‘Classic cars are time machines’: Richard Hammond tells us about his workshop and new TV show

Published: 03 November 2021

► Richard Hammond's Workshop: streaming on discovery+
► Revealed: the storylines in episodes 3 and 4
► And Hammond could work on your car, thanks to Sky VIP

PROMOTIONAL POST in association with

Richard Hammond is in good spirits when he talks to us about his new TV series – Richard Hammond’s Workshop – streaming on discovery+. But he’s running late, so he’s speaking hands-free from the wheel of one of his classics, a Land Rover Defender. 

The big question is: what came first, the show or the workshop? 

‘The workshop came first,’ replies Richard. ‘[My business partners] Neil and Anthony have been working on my cars for years, and then one week they said they were losing their workshop. So I thought “Why don’t we set up a business together?”

‘I was some way through the process before thinking it might make a show.’

You could win a day in Richard’s workshop – thanks to Sky VIP

The workshop is called The Smallest Cog, and one lucky car enthusiast and a guest will get to visit and have Richard and his crew work on their car – courtesy of the Sky VIP loyalty programme. Read on for more details or, if you're a Sky customer who can't wait to enter, download the My Sky app here.

This year, over a million people have enjoyed a VIP experience with Sky VIP. Whether you fancy rubbing shoulders with A-listers or meeting your sporting heroes, Sky VIP can make those experiences come to life. Head to the My Sky app to find out more.

What got Richard into the restoration game?

Why has Richard, a renowned motoring TV star and bona fide lover of classic cars, sunk his own cash into The Smallest Cog?  

‘Classic cars are time machines. You can read them like a story and it’s hugely important to preserve them,’ he replies.

‘The classic car industry is worth £18 billion per year. Despite that it’s not about the money, it’s about skills and people. I love the make-do-and-mend philosophy. Preserving a classic has a much smaller carbon footprint than making a new car.’

Making big sacrifices to fund The Smallest Cog

In episode four Richard is forced to sell some cherished cars and bikes for funding. How did you decide which ones?

‘It was really difficult,’ recalls the TV star. ‘It pains me to think about it. I sold the ones that I thought would sell for the most. It was horrible.’

And what have you learned? ‘On the business side - running a classic car restoration business is very expensive. Pushing for the quality is not easily done.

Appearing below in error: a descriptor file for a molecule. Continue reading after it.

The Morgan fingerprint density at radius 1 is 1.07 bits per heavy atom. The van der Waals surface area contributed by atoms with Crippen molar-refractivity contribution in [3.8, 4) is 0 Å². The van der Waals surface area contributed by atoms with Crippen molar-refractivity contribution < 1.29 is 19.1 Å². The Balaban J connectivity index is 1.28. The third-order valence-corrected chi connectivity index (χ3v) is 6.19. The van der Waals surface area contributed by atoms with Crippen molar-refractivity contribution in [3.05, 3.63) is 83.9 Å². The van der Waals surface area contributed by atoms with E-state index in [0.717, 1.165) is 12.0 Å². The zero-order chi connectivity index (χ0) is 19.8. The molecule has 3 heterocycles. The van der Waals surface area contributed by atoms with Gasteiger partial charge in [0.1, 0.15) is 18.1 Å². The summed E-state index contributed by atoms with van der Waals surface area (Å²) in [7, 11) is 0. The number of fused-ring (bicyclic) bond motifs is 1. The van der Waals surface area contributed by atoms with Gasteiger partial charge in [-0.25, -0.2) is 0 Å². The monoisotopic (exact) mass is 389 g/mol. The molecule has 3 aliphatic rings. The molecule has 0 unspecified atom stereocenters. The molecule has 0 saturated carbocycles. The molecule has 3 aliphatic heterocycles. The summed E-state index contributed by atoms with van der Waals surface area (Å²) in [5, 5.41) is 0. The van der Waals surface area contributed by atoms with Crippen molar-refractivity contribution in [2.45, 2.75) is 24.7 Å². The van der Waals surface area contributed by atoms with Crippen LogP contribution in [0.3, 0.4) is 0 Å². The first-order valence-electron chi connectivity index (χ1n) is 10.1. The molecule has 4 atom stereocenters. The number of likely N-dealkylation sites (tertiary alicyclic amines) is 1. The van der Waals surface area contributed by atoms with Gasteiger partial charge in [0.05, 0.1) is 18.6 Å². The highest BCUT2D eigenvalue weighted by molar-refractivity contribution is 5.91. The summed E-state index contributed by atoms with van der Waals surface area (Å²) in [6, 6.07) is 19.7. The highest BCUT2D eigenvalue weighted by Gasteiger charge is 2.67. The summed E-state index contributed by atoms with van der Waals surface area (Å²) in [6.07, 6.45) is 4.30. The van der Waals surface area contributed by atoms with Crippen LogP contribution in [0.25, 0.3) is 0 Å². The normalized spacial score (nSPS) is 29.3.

‘On the craft side, I’ve learned a lot. I’ve always loved the craft and have always been involved with it as a customer. But now I’m trying to hone my own skills. My welding is improving massively. Painting has improved. I’m not there with fabrication work…!’

What does the future hold for the business?

‘The good news is that work has really picked up and we have work coming in. We’re taking on new staff and apprentices. We haven’t even found the time to fix my Jensen Interceptor!’ – a 1970 model which stars in episode 2 of Richard Hammond’s Workshop.

Synopsis of episodes three and four

Episode three: After what seemed like a successful day at the London Classic Car Show, Richard faces the harsh reality that the team’s efforts to drum up business haven’t paid off.

In a desperate effort to bring Neil and Antony work, he finds a classic Mini that needs restoring. The only catch is the owner is his daughter’s boyfriend and he has a limited budget...

To make matters worse, costs of the new workshop are escalating so Richard comes up with a drastic plan – he’ll sell some of his own cars to help pay for the business.

Episode four: Richard’s dream to set up a classic car restoration business hits a bump in the road as he’s forced to sell precious cars and motorbikes from his own collection to fund the new workshop. 

To promote the sale, he offers his beloved vintage vehicles at auction with no reserve, a huge gamble which could easily backfire.

Meanwhile, Neil and Anthony get to work on a mystery vehicle from the 1930s – it’s not quite the quality work they had in mind when they agreed to set up with Richard.

Here’s how to watch Hammond’s show – and enter the prize draw

Ever watched Richard on TV and thought, 'he's the man to help out with my pride and joy'? Well now's your chance.

One fortunate winner will be picked to spend the day with Richard in his workshop, working on their own car. Transport for your car, overnight accommodation, and all travel and expenses are included.

Sky Q customers can get 12 months of discovery+ free as a gift from Sky VIP. To activate, simply say "get discovery+" into your voice remote and follow the on-screen instructions. No voice remote? Head to the Upgrade tile in Apps on your Q box. To find out more and to enter for your chance to win a day with Hammond, head to the My Sky app.

CAR magazine is not responsible for running or administration of the competition and entrants release it from any liability in relation to their participation in the competition.

By CAR's road test team

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